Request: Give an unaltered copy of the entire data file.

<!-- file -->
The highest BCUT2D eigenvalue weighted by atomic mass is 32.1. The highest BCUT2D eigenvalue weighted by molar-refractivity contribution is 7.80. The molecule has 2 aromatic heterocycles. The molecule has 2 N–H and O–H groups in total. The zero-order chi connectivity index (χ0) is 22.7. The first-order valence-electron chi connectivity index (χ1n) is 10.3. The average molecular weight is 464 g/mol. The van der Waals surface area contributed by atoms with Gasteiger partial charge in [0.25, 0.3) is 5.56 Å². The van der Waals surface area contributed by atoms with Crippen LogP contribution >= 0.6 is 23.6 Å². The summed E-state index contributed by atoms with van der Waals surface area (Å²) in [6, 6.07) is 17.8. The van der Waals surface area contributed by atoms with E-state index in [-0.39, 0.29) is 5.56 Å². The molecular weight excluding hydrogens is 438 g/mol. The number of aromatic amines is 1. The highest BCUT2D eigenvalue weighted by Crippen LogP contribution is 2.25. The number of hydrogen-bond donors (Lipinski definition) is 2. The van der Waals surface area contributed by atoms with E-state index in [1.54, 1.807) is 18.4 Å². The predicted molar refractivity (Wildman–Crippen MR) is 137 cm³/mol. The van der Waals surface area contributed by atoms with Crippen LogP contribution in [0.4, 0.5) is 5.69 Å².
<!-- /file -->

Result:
The highest BCUT2D eigenvalue weighted by atomic mass is 32.1. The highest BCUT2D eigenvalue weighted by molar-refractivity contribution is 7.80. The molecule has 2 aromatic heterocycles. The molecule has 2 N–H and O–H groups in total. The zero-order chi connectivity index (χ0) is 22.7. The first-order valence-electron chi connectivity index (χ1n) is 10.3. The average molecular weight is 464 g/mol. The van der Waals surface area contributed by atoms with Gasteiger partial charge in [0.25, 0.3) is 5.56 Å². The van der Waals surface area contributed by atoms with Crippen LogP contribution >= 0.6 is 23.6 Å². The summed E-state index contributed by atoms with van der Waals surface area (Å²) in [6, 6.07) is 17.8. The van der Waals surface area contributed by atoms with E-state index in [-0.39, 0.29) is 5.56 Å². The molecular weight excluding hydrogens is 438 g/mol. The number of aromatic amines is 1. The highest BCUT2D eigenvalue weighted by Crippen LogP contribution is 2.25. The number of hydrogen-bond donors (Lipinski definition) is 2. The van der Waals surface area contributed by atoms with E-state index in [1.54, 1.807) is 18.4 Å². The predicted molar refractivity (Wildman–Crippen MR) is 137 cm³/mol. The van der Waals surface area contributed by atoms with Crippen LogP contribution in [0.4, 0.5) is 5.69 Å².